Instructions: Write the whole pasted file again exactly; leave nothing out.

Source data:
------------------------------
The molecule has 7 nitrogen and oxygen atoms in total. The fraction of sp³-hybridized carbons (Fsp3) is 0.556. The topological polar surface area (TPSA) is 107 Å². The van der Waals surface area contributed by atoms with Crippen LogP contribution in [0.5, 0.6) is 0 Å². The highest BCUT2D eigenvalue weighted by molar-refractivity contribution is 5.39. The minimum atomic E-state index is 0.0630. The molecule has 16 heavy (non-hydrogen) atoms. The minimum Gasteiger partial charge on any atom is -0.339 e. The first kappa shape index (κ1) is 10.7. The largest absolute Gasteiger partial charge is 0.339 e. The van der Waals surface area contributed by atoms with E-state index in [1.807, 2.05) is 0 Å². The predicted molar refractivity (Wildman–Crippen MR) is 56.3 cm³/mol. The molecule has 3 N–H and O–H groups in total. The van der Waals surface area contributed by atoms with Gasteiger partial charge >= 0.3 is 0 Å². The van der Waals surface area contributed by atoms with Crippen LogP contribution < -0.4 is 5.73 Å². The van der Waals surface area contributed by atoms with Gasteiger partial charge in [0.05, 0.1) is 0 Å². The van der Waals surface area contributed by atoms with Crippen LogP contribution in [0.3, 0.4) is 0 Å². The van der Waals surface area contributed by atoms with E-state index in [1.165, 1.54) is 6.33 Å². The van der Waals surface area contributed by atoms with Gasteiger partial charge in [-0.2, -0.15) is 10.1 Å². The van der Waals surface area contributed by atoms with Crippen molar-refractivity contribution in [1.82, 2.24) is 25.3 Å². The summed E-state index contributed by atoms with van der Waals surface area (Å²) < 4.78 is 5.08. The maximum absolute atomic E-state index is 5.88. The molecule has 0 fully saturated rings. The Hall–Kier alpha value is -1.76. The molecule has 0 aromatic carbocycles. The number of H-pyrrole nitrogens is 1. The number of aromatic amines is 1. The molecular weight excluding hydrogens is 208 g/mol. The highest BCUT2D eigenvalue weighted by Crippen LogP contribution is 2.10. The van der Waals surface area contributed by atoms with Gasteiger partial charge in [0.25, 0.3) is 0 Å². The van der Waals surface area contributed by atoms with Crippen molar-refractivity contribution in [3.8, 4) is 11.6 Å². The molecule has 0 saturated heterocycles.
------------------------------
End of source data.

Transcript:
The molecule has 7 nitrogen and oxygen atoms in total. The fraction of sp³-hybridized carbons (Fsp3) is 0.556. The topological polar surface area (TPSA) is 107 Å². The van der Waals surface area contributed by atoms with Crippen LogP contribution in [0.5, 0.6) is 0 Å². The highest BCUT2D eigenvalue weighted by molar-refractivity contribution is 5.39. The minimum atomic E-state index is 0.0630. The molecule has 16 heavy (non-hydrogen) atoms. The minimum Gasteiger partial charge on any atom is -0.339 e. The first kappa shape index (κ1) is 10.7. The largest absolute Gasteiger partial charge is 0.339 e. The van der Waals surface area contributed by atoms with E-state index in [1.807, 2.05) is 0 Å². The predicted molar refractivity (Wildman–Crippen MR) is 56.3 cm³/mol. The molecule has 3 N–H and O–H groups in total. The van der Waals surface area contributed by atoms with Gasteiger partial charge >= 0.3 is 0 Å². The van der Waals surface area contributed by atoms with Crippen LogP contribution < -0.4 is 5.73 Å². The van der Waals surface area contributed by atoms with Gasteiger partial charge in [0.05, 0.1) is 0 Å². The van der Waals surface area contributed by atoms with Crippen LogP contribution in [0.3, 0.4) is 0 Å². The van der Waals surface area contributed by atoms with E-state index in [1.165, 1.54) is 6.33 Å². The van der Waals surface area contributed by atoms with Gasteiger partial charge in [-0.2, -0.15) is 10.1 Å². The van der Waals surface area contributed by atoms with Crippen molar-refractivity contribution in [1.82, 2.24) is 25.3 Å². The summed E-state index contributed by atoms with van der Waals surface area (Å²) < 4.78 is 5.08. The maximum absolute atomic E-state index is 5.88. The molecule has 0 fully saturated rings. The Hall–Kier alpha value is -1.76. The molecule has 0 aromatic carbocycles. The number of H-pyrrole nitrogens is 1. The number of aromatic amines is 1. The molecular weight excluding hydrogens is 208 g/mol. The highest BCUT2D eigenvalue weighted by Crippen LogP contribution is 2.10. The van der Waals surface area contributed by atoms with Gasteiger partial charge in [0.25, 0.3) is 0 Å². The van der Waals surface area contributed by atoms with Crippen molar-refractivity contribution in [3.8, 4) is 11.6 Å². The molecule has 0 saturated heterocycles.